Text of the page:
The Business Development (BD) process in Government Contracting relates to the identification of suitable contracts and preparation of proposals in response to Government solicitations for these contracts. It typically consists of five separate and distinct phases:
One important aspect of the BD process is that it is most effective as a closed-loop system, in which the Operations Phase information feeds into the Positioning Phase for an ever-changing system that quickly reacts to changing conditions in the marketplace. This is often referred to as the BD Lifecycle.
Many separate workgroups or business units support the BD process, from corporate management to the operations staff to production personnel and administrative staff inside the company, to third party Subject Matter Experts (SME) or professional proposal preparation personnel like those provided by third party consulting firms.
Positioning PhaseSome of the tasks performed during the major phases of the BD process include:
Post Submission Phase
This is just a simple list of some of the major tasks performed during the process, there are many other sub-tasks that must be performed to accomplish these, and there are many opportunities to do them incorrectly. This is often frustrating for companies, as they are unable to understand why they’re not experiencing the success they believe they should have, or that their competition has, because they are dutifully performing each step of the process.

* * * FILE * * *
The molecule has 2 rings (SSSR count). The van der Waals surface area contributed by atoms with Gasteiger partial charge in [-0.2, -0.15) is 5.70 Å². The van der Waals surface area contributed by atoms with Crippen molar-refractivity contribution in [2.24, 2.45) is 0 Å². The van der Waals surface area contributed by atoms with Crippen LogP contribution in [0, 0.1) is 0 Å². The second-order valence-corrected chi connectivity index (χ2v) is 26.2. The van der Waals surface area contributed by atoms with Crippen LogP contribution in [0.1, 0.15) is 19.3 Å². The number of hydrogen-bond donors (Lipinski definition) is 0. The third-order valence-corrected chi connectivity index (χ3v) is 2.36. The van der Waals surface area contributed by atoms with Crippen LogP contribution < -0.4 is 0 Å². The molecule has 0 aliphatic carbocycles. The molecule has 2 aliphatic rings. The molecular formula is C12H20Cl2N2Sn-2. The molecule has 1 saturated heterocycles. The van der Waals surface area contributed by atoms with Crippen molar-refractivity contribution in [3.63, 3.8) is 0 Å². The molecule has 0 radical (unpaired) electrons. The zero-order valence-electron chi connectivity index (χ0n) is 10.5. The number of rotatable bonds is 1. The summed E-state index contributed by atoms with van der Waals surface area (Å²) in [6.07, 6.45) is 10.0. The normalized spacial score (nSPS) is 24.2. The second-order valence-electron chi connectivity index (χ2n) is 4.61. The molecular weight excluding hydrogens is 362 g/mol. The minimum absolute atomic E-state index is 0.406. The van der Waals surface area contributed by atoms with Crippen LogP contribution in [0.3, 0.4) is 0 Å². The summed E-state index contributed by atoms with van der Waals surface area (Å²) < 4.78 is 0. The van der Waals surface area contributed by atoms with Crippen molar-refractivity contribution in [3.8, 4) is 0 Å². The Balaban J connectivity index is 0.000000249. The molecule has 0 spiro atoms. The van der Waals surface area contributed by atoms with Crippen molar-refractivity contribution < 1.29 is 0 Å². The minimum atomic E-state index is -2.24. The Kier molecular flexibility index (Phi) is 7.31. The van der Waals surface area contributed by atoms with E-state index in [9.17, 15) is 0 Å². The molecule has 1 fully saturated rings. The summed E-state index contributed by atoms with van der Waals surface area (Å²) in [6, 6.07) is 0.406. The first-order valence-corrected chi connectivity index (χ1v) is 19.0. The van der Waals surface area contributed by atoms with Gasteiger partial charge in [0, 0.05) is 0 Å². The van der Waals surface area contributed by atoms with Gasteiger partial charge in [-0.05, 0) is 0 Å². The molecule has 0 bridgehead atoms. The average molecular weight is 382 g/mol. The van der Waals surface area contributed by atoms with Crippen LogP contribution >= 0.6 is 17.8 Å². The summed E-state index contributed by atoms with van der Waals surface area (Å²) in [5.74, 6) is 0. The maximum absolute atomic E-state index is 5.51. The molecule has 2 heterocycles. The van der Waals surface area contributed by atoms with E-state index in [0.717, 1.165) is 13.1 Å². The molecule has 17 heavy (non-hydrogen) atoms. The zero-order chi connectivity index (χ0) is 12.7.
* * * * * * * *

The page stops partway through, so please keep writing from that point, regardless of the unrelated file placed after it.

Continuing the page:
What’s important here is that merely performing the step is not the same as performing it correctly. Another dynamic of this is that it can be difficult to admit that sometimes we need help, or it could be that upper management would take a dim view of our abilities if we asked for outside help with our internal processes.
Additionally, many large (and some small) companies need help, but don’t know they need it (or in extreme cases, are too arrogant to admit it). This is normally characterized by a high turnover of business development personnel as they struggle in vain to be successful using a broken process.